A Life Both Public and Private

Expressions of Individuality in Old English Poetry

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About the Book

The concept of the individual or the self, central in so many modern-day contexts, has not been investigated in depth in the Anglo-Saxon period. Focusing on Old English poetry, the author argues that a singular, Anglo-Saxon sense of self may be found by analyzing their surviving verse. The concept of the individual, with an identity outside of her community, is clearly evident during this period, and the widely accepted view that the individual as we understand it did not really exist until the Renaissance does not stand up to scrutiny.

About the Author(s)

Brent R. LaPadula is an educator and independent scholar working in the public school system in the Washington, D.C., metropolitan area.

Bibliographic Details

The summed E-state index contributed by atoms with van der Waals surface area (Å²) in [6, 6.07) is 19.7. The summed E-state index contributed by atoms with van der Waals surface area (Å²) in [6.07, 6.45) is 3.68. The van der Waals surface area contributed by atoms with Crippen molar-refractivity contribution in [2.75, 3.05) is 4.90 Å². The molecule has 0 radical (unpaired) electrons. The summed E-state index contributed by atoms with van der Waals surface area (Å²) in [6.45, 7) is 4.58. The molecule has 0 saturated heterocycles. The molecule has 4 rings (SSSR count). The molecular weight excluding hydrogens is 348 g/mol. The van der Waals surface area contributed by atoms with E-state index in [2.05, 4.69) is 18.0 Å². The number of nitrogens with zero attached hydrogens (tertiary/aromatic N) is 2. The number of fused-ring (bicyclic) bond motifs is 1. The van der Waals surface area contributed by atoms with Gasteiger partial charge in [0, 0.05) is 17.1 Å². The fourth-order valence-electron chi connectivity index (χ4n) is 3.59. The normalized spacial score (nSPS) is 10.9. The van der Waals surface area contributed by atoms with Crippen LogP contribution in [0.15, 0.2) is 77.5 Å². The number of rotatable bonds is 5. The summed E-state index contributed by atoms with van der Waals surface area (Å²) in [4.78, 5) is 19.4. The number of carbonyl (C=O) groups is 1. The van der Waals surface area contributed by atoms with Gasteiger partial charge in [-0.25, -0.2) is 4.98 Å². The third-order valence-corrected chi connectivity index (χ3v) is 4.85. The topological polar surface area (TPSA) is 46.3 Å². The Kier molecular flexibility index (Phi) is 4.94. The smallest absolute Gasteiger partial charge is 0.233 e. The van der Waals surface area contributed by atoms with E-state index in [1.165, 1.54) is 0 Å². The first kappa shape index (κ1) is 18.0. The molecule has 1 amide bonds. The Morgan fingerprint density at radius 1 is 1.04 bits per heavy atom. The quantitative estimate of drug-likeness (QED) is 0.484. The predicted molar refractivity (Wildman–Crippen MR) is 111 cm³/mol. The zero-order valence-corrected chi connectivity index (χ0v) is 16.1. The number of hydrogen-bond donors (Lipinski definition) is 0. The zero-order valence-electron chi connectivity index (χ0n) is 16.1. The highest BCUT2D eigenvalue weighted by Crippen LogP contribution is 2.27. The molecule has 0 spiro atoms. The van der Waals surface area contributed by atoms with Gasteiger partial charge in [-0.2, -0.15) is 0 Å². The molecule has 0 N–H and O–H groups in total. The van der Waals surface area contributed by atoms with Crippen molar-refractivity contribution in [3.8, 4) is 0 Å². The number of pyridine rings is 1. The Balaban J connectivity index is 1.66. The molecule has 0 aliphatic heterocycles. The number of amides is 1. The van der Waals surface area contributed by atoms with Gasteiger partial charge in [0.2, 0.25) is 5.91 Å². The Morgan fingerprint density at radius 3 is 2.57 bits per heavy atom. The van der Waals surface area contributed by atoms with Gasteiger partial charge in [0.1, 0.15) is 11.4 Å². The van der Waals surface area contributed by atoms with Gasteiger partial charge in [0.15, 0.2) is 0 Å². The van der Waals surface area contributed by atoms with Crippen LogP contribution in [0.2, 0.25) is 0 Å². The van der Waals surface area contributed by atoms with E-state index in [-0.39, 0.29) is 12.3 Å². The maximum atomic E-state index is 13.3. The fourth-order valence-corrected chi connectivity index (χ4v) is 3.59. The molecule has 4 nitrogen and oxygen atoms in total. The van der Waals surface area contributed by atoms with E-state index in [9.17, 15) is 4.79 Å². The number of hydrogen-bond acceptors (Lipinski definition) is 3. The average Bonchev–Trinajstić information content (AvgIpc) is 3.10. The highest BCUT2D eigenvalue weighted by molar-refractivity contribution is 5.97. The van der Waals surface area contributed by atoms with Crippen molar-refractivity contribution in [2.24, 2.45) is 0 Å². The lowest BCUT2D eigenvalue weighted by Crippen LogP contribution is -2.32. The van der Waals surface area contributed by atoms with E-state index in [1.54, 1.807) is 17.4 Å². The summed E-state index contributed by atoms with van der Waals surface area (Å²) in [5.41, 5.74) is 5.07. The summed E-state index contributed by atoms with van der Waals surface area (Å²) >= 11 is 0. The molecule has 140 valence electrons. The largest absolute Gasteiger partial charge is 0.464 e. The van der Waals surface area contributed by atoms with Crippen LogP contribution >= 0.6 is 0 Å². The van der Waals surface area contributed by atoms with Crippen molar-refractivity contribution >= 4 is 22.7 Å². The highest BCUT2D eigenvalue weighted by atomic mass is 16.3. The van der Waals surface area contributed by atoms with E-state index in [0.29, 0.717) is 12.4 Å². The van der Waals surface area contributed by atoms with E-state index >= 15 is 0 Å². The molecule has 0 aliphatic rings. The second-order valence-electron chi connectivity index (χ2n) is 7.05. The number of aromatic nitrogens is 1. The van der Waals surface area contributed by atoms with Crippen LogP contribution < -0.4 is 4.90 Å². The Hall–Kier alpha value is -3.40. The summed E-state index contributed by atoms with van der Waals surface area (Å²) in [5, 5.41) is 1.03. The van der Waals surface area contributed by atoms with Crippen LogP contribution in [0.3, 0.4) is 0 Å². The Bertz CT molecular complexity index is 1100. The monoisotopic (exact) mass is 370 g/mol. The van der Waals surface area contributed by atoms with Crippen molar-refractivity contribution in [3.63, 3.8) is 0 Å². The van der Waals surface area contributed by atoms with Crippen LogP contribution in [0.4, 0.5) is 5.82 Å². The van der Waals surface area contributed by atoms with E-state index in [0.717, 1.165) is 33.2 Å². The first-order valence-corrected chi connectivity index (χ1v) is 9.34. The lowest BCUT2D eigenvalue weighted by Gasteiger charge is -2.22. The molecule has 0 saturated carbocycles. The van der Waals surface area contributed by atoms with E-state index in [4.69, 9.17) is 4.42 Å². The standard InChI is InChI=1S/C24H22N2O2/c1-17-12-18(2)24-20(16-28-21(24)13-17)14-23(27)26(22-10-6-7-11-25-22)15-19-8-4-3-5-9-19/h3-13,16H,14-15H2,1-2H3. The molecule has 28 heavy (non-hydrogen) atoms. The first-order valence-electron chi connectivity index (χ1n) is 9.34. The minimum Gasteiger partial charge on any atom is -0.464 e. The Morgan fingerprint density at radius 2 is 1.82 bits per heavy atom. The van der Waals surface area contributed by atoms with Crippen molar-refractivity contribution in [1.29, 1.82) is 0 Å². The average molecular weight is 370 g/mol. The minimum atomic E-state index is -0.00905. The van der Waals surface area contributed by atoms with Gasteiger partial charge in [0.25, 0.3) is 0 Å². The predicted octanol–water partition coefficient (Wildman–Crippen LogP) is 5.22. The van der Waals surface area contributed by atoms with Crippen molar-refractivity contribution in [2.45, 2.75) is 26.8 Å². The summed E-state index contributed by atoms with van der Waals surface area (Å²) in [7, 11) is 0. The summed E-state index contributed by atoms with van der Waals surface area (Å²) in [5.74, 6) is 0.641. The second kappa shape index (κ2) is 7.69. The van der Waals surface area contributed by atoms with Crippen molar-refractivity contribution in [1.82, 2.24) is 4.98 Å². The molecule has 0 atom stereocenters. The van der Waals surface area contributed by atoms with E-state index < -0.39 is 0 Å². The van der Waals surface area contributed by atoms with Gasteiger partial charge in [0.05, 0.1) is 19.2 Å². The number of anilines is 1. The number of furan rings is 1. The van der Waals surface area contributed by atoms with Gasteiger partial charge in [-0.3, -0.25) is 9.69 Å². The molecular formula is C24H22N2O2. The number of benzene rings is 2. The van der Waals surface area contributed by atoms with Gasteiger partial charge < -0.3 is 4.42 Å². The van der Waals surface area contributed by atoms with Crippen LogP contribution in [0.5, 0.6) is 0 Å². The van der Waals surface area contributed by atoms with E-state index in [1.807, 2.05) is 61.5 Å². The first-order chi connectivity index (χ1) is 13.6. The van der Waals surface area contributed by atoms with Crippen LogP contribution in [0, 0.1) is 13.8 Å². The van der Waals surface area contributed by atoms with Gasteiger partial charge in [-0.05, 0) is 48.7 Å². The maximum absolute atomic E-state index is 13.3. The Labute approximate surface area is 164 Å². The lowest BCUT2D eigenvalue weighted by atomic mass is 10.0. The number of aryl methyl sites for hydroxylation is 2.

Brent R. LaPadula
Format: softcover (6 x 9)
Pages: 198
Bibliographic Info: notes, bibliography, index
Copyright Date: 2019
pISBN: 978-1-4766-7395-0
eISBN: 978-1-4766-3347-3
Imprint: McFarland

Table of Contents

Preface 1
Introduction: Towards an Understanding of Identity and the Self: Meaning and Methodology 5
1. The Paradigm of Identity in Old English Literature: The Self as a Social Construct 31
2. Memory and Identity Formation: A Cognitive Construction of the Self in The Wanderer and The Seafarer 59
3. Living Vicariously and Identity Schema: The Multiple Selves of the ­Anglo-Saxon Scop 99
4. A Case for Female Individuality in The Wife’s Lament and Wulf and Eadwacer 123
Conclusion 153
Chapter Notes 157
Bibliography 177
Index 189